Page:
Preparing for the Worse: Internet Broadcasting Alternatives – Part 2

At the end of this week the new royalty rates for broadcasting music gets implemented by the CRB. While there is an effort to prevent these new, oppressive rates from going into effect (and effectively destroying a lot of Internet based radio). This week I decided to take a look at the alternatives for Internet Radio, especially for those who DJ in Second Life where the market place is not as lucrative for DJ’s. Today, I want to focus on another method that makes it viable to play artists music, and for free, and that is by acquiring direct permission.

Getting direct permission may seem very hard and it very well could be. For major bands, you have to ask several people for permission, the artist, the record label, the composer and the song writers (all represented by ASCAP, BMI, SESAC). That is handled by the current structure of SoundExchange and the RIAA (and thus the importance of the current royalty rate situation). Acquiring direct permission is really geared towards two methods, the first is the use of Creative Commons and their Attribution license, the second is by using social networking sites such as ACIDplanet, or MySpace to ask permission from the artists directly.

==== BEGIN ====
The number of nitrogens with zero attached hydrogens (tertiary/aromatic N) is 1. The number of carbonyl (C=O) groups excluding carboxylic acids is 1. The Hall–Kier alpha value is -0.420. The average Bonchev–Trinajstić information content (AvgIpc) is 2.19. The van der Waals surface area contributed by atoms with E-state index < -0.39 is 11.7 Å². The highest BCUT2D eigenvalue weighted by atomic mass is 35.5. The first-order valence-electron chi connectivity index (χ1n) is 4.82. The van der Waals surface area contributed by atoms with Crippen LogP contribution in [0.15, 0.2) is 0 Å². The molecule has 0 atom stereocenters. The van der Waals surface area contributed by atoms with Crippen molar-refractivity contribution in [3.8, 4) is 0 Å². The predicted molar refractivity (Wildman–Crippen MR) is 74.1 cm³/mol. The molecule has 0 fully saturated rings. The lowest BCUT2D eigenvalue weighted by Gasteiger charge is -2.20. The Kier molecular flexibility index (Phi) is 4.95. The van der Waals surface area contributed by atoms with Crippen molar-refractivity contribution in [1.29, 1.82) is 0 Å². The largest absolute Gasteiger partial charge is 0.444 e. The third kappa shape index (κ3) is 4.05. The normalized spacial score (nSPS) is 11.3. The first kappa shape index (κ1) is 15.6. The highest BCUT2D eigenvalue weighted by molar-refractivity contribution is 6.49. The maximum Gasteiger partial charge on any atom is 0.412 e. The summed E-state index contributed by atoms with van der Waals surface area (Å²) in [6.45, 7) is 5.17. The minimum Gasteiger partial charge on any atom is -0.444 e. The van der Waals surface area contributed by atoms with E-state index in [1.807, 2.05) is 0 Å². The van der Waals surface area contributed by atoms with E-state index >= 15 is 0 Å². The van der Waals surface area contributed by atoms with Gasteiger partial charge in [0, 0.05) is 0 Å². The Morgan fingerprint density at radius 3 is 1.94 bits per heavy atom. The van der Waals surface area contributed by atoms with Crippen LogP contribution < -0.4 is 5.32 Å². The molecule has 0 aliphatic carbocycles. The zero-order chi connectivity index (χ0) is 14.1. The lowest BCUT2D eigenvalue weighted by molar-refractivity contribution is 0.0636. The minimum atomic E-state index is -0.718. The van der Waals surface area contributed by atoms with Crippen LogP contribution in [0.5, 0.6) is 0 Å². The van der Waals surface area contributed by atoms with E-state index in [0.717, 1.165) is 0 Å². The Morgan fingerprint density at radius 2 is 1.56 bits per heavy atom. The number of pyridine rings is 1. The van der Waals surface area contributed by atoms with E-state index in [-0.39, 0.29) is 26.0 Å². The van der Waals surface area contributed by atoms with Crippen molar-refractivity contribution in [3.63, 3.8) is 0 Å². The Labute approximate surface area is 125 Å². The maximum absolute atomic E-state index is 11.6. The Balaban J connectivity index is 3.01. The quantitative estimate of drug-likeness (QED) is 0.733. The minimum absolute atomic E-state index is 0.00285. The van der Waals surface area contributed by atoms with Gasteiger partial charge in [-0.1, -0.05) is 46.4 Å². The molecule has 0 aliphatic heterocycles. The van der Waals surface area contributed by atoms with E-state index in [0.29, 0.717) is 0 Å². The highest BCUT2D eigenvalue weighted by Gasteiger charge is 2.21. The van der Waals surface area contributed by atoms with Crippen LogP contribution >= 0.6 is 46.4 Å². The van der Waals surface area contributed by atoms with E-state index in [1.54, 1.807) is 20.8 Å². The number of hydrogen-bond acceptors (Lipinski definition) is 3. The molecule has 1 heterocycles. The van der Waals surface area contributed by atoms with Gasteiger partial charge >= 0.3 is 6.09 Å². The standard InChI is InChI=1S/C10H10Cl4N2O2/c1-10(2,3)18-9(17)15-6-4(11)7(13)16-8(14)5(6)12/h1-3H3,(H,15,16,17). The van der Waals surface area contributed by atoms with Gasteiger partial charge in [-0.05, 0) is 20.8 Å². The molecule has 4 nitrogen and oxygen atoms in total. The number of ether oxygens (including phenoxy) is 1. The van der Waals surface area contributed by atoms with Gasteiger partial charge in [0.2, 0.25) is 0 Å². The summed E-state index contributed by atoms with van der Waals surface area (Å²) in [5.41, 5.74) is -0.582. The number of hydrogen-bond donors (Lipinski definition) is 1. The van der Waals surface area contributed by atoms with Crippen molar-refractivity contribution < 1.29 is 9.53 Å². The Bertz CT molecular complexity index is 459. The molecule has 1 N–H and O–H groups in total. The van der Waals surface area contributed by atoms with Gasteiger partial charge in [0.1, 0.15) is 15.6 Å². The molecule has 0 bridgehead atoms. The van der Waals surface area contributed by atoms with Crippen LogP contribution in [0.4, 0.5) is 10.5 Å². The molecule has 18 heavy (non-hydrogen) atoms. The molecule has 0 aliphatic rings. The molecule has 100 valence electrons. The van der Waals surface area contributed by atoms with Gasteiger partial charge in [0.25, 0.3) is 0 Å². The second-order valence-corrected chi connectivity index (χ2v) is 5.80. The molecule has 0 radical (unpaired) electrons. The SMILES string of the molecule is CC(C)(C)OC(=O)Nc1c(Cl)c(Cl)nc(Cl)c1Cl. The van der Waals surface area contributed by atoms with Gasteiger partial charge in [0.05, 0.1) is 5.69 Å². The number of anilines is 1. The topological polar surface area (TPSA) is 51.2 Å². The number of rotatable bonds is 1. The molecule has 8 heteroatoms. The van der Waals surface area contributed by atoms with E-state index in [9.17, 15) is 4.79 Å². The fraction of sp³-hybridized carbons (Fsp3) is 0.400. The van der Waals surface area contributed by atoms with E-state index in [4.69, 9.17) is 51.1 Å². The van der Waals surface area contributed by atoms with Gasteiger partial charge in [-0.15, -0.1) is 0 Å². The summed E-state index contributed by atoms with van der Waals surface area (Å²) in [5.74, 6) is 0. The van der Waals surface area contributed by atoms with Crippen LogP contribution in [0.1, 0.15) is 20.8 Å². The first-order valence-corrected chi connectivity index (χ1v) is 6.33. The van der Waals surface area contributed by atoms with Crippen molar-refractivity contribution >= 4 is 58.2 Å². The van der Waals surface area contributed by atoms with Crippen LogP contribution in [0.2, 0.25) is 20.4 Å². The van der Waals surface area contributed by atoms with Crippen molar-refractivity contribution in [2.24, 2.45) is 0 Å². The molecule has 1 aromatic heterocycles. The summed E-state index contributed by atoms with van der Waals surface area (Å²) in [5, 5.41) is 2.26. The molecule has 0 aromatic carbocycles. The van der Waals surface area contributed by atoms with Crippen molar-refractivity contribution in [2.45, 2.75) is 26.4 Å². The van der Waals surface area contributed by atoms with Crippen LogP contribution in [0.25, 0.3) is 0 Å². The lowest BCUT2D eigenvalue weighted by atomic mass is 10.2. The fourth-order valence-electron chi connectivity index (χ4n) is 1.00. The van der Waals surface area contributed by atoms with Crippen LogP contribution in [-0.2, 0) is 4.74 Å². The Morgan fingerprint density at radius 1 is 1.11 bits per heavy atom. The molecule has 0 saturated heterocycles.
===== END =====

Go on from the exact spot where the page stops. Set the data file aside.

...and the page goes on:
Creative Commons is a non-profit organization that has set up free public licenses for authors to indicate the terms of use for their items publicly. Any artist who has made music under the Attribution Creative Commons license has basically given DJ’s and Broadcasters permission to stream their work (there is even a new Music Sharing License that can be used.) While you can scour the net, OWL, is a great upcoming music search engine that compares similar songs to each other. While the concept is great, it is no no Google for music (but the best available). The alternative to using OWL is to search through music sites that allow artists to upload their music, to share or purchase it, and to determine their use through a Creative Commons license, each one operates a bit differently than the other. ccMixter not only allows artists to upload and share their music, but also allows a person to create their own remix stations, remixed individual tracks, it even has remix contents! ccMixter is a great resource for new music and artists, and while you can find some great tracks here, its beauty is its streaming options for Second Life users. If your favorite radio station goes dark because of the upcoming royalty hikes, you can create your own playlist based on ccMixter’s music and stream that! Another service, Jamendo is a bit different, allowing artists to upload their music and apply tags to them (such as the type of music that song falls under) and what creative common license is falls under. Jamendo acts as an intermediary between the listener, broadcaster and the artist, allowing users to pay the artist directly for use of their music. Unlike ccMixter, it’s music is organized better, as artists upload full albums of music for people to use. You can also refine your searches for music from specific countries, you can do a search for Industrial Music from Mexico (which at the time of this posting there were two albums). Magnatune, the third major service feels more like an independent iTunes and SoundExchange. Artists sign up with Magnatune, enabling their music to be purchased directly for as little as $5 and a much as $18 (it is your decision). The beauty about Magnatune is that music can also be licensed by purchasing a license agreement through their site. The problem I find with the Magnatune license program is that not only can be quite expensive for webcasters (you have to license each track individually), but they don’t seem to have a program or license coverage for Internet broadcasters (which I hope would change in the future). Being that they are in Second Life, it would be pretty cool if they give some sort of Second Life broadcasting license coverage program.